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Information on thyroid removal / thyroidectomy


The thyroid gland is located low in the front of the neck (just above the sternum) and has two halves, located to the left and right of the trachea, which are interconnected by a narrower “intermediate piece” located in front of the trachea. At the back of each thyroid half, two other small glands are attached to the thyroid gland: the parathyroid glands, these are usually only half a cm. great, but no less important. The thyroid gland produces a hormone that regulates the metabolism of our entire body, the parathyroid glands regulate the calcium content of our body: the absorption in the intestines and distribution to the blood and to our bones. The purpose of this information is to provide you with generally applicable information about this type of operation. Of course it is possible that in your individual case certain aspects of this document do not apply or that they should be discussed more or additionally with your surgeon. Remember to report to your surgeon all information regarding your general health, as well as any medications you regularly take (especially aspirin and related products, or other medications that may affect clotting). The general anesthetic is best discussed in advance with the physician-anaesthetist


Purpose of the procedure

The thyroid gland is operated on for several possible reasons. Its functioning can be disrupted and can not or insufficiently be adjusted with medication. Even when it is still functioning normally according to blood tests, it can increase strongly in volume and start to exert pressure on surrounding structures, or become aesthetically disturbing. Nodules can grow in the thyroid gland, usually these are benign, sometimes malignant, the distinction between the two is not easy to make “from the outside” so that surgery may be necessary for that reason. The decision to operate is almost always made in consultation with the endocrinologist (or “thyroid specialist”), who also plays an important role in the follow-up after surgery. During thyroid surgery, either one half or both halves of the thyroid gland is removed, sometimes it is also decided to leave a small healthy part of the thyroid gland in place. In other words, what does not happen is that one or a few isolated nodules from the thyroid are surgically removed, for various technical and medical reasons. The parathyroid gland(s) are always removed when they work too strongly, several different diseases can cause this, these are never malignant diseases


Technical aspect of the procedure

The surgeon makes a horizontal incision in the neck, about 2 cm above the upper edge of the sternum, the incision coincides with the natural skin lines so that the later scar is hardly visible. Some superficial structures are incised or moved to the side to access the thyroid gland. This is then loosened all around and removed. There are a few special points to pay attention to: the parathyroid glands are left in place (with thyroid surgery – in the case of parathyroid surgery it is vice versa) and must therefore first be peeled off the thyroid gland; the nerves of the larynx are also close to the thyroid gland and so should also be carefully avoided. The operation ends with the placement of a “drain” in the wound, which prevents the accumulation of exudate and blood in the neck wound, and with the re-closing of the neck wound in several layers.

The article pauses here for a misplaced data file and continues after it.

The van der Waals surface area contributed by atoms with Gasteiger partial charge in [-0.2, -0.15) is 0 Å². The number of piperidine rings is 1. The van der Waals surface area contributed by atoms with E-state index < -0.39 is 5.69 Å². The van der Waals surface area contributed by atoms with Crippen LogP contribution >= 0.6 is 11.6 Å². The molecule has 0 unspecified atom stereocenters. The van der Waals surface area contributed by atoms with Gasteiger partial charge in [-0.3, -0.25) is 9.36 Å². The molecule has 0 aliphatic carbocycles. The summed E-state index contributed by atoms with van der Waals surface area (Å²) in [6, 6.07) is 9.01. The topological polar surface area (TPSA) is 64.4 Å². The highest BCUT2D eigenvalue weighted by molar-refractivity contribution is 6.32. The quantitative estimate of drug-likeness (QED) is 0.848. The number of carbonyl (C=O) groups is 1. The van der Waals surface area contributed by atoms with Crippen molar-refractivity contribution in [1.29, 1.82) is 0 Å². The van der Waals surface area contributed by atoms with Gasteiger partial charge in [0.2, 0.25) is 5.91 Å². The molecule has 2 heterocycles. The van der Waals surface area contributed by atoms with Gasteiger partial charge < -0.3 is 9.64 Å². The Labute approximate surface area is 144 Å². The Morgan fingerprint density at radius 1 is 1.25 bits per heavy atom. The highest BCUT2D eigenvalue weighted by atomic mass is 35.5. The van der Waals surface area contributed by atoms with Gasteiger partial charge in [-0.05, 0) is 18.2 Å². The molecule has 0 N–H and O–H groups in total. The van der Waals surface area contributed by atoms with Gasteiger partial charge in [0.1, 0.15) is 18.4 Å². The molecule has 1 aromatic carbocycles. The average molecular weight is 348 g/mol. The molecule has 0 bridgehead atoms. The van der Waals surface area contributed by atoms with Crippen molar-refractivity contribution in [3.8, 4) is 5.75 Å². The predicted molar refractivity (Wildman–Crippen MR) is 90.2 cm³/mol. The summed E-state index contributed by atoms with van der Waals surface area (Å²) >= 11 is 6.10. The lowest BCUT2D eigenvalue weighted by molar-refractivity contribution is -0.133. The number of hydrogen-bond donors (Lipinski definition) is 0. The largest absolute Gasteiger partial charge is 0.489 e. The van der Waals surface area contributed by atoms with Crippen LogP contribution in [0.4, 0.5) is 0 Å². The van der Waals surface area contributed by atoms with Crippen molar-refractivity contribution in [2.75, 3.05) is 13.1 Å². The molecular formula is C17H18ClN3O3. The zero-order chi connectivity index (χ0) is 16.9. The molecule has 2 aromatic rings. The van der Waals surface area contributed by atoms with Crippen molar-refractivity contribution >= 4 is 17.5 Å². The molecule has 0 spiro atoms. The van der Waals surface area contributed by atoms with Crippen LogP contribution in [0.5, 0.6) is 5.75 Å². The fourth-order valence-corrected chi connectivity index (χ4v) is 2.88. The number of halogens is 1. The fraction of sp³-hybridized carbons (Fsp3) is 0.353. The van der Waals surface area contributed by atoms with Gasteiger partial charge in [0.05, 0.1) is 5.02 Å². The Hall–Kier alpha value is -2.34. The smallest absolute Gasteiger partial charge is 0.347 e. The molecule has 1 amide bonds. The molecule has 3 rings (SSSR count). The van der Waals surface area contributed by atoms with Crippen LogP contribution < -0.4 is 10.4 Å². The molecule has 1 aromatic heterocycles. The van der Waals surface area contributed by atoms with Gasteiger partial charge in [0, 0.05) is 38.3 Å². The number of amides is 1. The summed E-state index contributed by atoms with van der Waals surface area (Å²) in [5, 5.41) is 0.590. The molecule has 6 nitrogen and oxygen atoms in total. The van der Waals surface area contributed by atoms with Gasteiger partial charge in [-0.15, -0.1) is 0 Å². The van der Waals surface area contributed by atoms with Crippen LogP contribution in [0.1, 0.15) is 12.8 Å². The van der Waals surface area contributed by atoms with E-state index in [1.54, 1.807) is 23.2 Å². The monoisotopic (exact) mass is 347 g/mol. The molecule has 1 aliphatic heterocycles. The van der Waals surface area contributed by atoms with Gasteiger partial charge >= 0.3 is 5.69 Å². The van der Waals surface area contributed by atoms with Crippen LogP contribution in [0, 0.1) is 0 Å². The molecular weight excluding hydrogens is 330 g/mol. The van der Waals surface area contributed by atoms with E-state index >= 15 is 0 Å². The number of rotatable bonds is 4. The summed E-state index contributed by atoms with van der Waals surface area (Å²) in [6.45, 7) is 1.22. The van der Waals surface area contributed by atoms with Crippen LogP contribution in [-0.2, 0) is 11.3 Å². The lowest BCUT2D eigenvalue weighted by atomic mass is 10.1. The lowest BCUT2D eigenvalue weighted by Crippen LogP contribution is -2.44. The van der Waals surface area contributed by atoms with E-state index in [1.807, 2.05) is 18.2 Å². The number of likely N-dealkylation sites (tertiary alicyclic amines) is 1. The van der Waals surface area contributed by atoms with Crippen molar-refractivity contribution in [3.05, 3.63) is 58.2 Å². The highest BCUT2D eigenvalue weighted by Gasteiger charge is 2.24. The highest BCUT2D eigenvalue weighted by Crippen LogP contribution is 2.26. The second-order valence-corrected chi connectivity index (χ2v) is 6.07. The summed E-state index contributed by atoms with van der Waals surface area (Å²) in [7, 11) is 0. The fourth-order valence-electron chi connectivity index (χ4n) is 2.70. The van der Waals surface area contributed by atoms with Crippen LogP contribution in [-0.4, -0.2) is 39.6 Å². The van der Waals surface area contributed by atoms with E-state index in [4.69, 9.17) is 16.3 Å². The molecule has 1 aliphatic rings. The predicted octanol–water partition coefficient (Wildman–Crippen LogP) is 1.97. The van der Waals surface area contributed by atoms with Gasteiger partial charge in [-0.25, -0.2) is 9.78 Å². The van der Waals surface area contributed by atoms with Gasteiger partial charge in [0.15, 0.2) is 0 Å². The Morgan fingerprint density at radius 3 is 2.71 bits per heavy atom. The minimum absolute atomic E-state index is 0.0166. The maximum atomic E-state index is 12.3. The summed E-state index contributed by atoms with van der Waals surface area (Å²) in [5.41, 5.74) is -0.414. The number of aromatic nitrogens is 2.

Immediate consequences of the procedure

Mild neck and/or neck pain and mild temporary hoarseness may occur. Eating, drinking, swallowing and talking can be done almost immediately (but food and drink should be limited for the first few hours after surgery to prevent nausea and vomiting as is the case after any anaesthetic), sitting up and walking around as well. An intravenous line remains in the arm for the first 24 hours, the drain usually remains in place for 48 hours. Even when the parathyroid glands were perfectly respected during thyroid surgery, their functioning can be temporarily disrupted. That is why every patient is given preventive calcium intake after surgery and the calcium level in the blood is checked several times. Discharge typically follows the third day after the procedure. The thyroid hormone in our body has a fairly long "half-life", so that deficiency of it (eg when the thyroid gland has been completely removed) is not quickly noticeable. If necessary, however, thyroid replacement medication is also started after the operation. It is best taken in the morning sober.

The belated consequences

Wound healing is usually fast. Sutures are removed within a week, support plasters (Steri-Strips) are best left on the wound for an extra week. The neck wound must be healed. Stay strictly dry for 2 weeks. Scars heal best if they are not exposed to bright sunlight in the first months, a scarf or "sun block" is sufficient if you have holiday plans. Long-term follow-up of the thyroid gland function and the regulation of “thyroid substitution” are done in consultation with the general practitioner and endocrinologist. With a correct substitution there are no further consequences of the operation


Serious and/or exceptional complications

Any surgical procedure, even performed under ideal conditions and in the best possible way, can still involve complications. A bruise in the neck may require urgent reoperation, this complication is rare and never occurs after discharge. Permanent hoarseness or even breathlessness due to limited mobility of the vocal cords is very rare and has its specific treatment options.

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